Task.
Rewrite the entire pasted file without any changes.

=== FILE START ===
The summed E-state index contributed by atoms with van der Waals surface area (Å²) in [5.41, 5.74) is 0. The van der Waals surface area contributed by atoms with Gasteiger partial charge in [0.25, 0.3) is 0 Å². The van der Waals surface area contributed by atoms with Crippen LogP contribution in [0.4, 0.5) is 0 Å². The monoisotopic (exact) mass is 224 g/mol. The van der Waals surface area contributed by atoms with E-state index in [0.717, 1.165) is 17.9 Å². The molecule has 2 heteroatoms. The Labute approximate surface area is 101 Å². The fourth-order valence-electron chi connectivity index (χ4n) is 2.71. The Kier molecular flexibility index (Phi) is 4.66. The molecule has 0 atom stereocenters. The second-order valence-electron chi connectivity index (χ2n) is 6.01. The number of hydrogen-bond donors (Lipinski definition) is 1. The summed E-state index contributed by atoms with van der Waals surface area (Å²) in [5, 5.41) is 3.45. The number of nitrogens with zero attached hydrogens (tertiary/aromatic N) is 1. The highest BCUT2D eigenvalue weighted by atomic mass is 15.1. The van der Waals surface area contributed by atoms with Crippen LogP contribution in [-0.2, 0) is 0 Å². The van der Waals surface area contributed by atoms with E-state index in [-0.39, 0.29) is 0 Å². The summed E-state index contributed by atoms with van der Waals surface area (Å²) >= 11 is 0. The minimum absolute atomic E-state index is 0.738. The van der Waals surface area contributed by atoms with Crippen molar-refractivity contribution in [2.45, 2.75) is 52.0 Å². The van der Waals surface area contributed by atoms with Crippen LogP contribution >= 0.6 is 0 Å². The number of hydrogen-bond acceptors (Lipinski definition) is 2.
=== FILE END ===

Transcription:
The summed E-state index contributed by atoms with van der Waals surface area (Å²) in [5.41, 5.74) is 0. The van der Waals surface area contributed by atoms with Gasteiger partial charge in [0.25, 0.3) is 0 Å². The van der Waals surface area contributed by atoms with Crippen LogP contribution in [0.4, 0.5) is 0 Å². The monoisotopic (exact) mass is 224 g/mol. The van der Waals surface area contributed by atoms with E-state index in [0.717, 1.165) is 17.9 Å². The molecule has 2 heteroatoms. The Labute approximate surface area is 101 Å². The fourth-order valence-electron chi connectivity index (χ4n) is 2.71. The Kier molecular flexibility index (Phi) is 4.66. The molecule has 0 atom stereocenters. The second-order valence-electron chi connectivity index (χ2n) is 6.01. The number of hydrogen-bond donors (Lipinski definition) is 1. The summed E-state index contributed by atoms with van der Waals surface area (Å²) in [5, 5.41) is 3.45. The number of nitrogens with zero attached hydrogens (tertiary/aromatic N) is 1. The highest BCUT2D eigenvalue weighted by atomic mass is 15.1. The van der Waals surface area contributed by atoms with Crippen LogP contribution in [-0.2, 0) is 0 Å². The van der Waals surface area contributed by atoms with E-state index in [-0.39, 0.29) is 0 Å². The summed E-state index contributed by atoms with van der Waals surface area (Å²) >= 11 is 0. The minimum absolute atomic E-state index is 0.738. The van der Waals surface area contributed by atoms with Crippen molar-refractivity contribution in [2.45, 2.75) is 52.0 Å². The van der Waals surface area contributed by atoms with Crippen LogP contribution >= 0.6 is 0 Å². The number of hydrogen-bond acceptors (Lipinski definition) is 2.